- Can scan ID cards
- Neat cover/feed tray
- 20-sheet feed tray
- No case supplied
- Photo scanning could be better
- Bit heavy for true portability
- Review Price: £217.00
- Full colour scanner
- Duplex scan heads
- Quick scans for portable device
- Easy to use Capture OnTouch software
- Excellent software bundle
The small black and silver box, about as long as a four-way mains power block but a bit thicker and taller, fits easily in most briefcases and backpacks. A small catch in the middle of its front edge opens the top and front cover, which then unfolds into a single feed tray. Small, flick-up guides slide in and out up to A4 width, and a pair of butterfly antennae supports pull-out from its top edge.
The top surface of the open printer has a single, illuminated power button, which can also be used to initiate a scan. This inner surface can be hinged forwards to cope with any paper jams, though we experienced none during testing.
At the back are sockets for USB and 6V power, which can come from a second USB lead or from an optional power supply. There’s also a credit-card sized slot set into the front panel, which takes a card for scanning.
This is intended primarily for ID cards, but could also be used, for example, for scanning credit or debit cards in a hotel or guest house. When you feed the card in, its top and bottom sides are automatically scanned and the data is fed through to the CaptureOnTouch software, supplied on the support DVD.
As well as this fully-automated software, which may be all some customers need to use the Canon ImageFORMULA P-215, copies of Nuance PaperPort 11 and Presto! BizCard are also supplied for handling documents and business cards, respectively. With these three applications on a Windows/Mac PC or laptop, there’s little you won’t be able to scan, except for pages out of books or magazines.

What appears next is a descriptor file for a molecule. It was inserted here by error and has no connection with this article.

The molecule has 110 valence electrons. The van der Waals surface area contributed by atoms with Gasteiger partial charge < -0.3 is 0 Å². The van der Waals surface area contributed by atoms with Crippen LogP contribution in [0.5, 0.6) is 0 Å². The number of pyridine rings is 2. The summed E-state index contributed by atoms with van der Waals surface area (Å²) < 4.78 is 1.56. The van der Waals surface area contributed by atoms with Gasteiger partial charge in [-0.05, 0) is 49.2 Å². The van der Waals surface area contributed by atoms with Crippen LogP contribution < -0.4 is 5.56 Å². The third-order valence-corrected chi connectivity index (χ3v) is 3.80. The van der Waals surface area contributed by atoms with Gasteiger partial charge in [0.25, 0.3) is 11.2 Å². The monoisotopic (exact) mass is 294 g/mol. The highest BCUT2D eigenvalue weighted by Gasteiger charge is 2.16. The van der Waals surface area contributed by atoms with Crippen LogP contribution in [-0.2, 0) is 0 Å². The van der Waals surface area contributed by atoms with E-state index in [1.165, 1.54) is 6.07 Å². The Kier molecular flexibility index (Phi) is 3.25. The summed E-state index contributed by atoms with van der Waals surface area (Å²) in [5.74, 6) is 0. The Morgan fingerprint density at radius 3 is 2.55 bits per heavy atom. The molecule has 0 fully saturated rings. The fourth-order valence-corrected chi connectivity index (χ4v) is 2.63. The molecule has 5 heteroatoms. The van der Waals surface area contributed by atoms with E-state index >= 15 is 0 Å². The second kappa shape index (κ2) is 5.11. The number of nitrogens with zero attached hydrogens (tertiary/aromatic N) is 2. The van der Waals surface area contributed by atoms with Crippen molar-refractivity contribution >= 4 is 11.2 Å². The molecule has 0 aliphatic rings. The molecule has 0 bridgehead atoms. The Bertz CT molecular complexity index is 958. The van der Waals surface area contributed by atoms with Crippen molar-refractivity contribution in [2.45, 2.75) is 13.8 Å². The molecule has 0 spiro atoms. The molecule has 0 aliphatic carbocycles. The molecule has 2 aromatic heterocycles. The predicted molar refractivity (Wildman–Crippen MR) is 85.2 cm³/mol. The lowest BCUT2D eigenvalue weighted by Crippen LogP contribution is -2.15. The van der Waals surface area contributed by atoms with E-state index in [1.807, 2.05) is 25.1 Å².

Canon quotes speeds of up to 15ppm for the ImageFORMULA P-215, 30 page images per minute, if you’re scanning duplex. The feed tray can take up to 20 sheets at a time and feeds from the bottom of the stack, so multipage documents retain their page order. We scanned a 20-side, 10-page test document at 200ppi to a PDF document and the scanner completed the task in 1:00, giving it a real-world speed of 10ppm, very impressive for a portable device.
A single, A4 page scanned simplex in just six seconds, giving the same speed as the multipage test. Taking the resolution up to 300ppi and scanning in greyscale, followed by PaperPort’s OCR into a Word document, took a combined time of 14s, very quick. Finally, a 15 x 10cm photo at the scanner’s top resolution of 600ppi took a more leisurely 24s.
Scan quality at 200ppi, black-and-white, is good enough for archival or to produce electronic documents for reference. At 300ppi, the test OCR worked well and although a couple of the fonts in the resulting document were incorrect, the layout was well maintained and we couldn’t find any mis-recognitions in the text itself. As PaperPort is delighted to remind you, Nuance also sells the professional OmniPage OCR application, if you need a more sophisticated tool.
The only scan result which was disappointing was our test photo print, which we fed through at the scanner’s top resolution of 600ppi. This came through much too dark and with a couple of vertical lines in the image. The brightness can be compensated for, but the lines are more obtrusive.
Scanning a photo ID card, using CaptureOnTouch, produced a 200ppi image of the card by default, though this can be set higher within the program and then produces a satisfactory image.
The Canon ImageFORMULA P-215 is the best of the small, portable page scanners we’ve yet seen. It offers extra facilities not available in rival scanners at the same price, such as duplex and plastic card scanning. Though it’s not perfect, particularly on scanning photos, and it doesn’t have either self-contained storage or internal battery, if we needed to a take a portable scanner to accompany a laptop on a trip, this would cover most eventualities.
Score in detail
Scan Speed 9
Scan Quality 8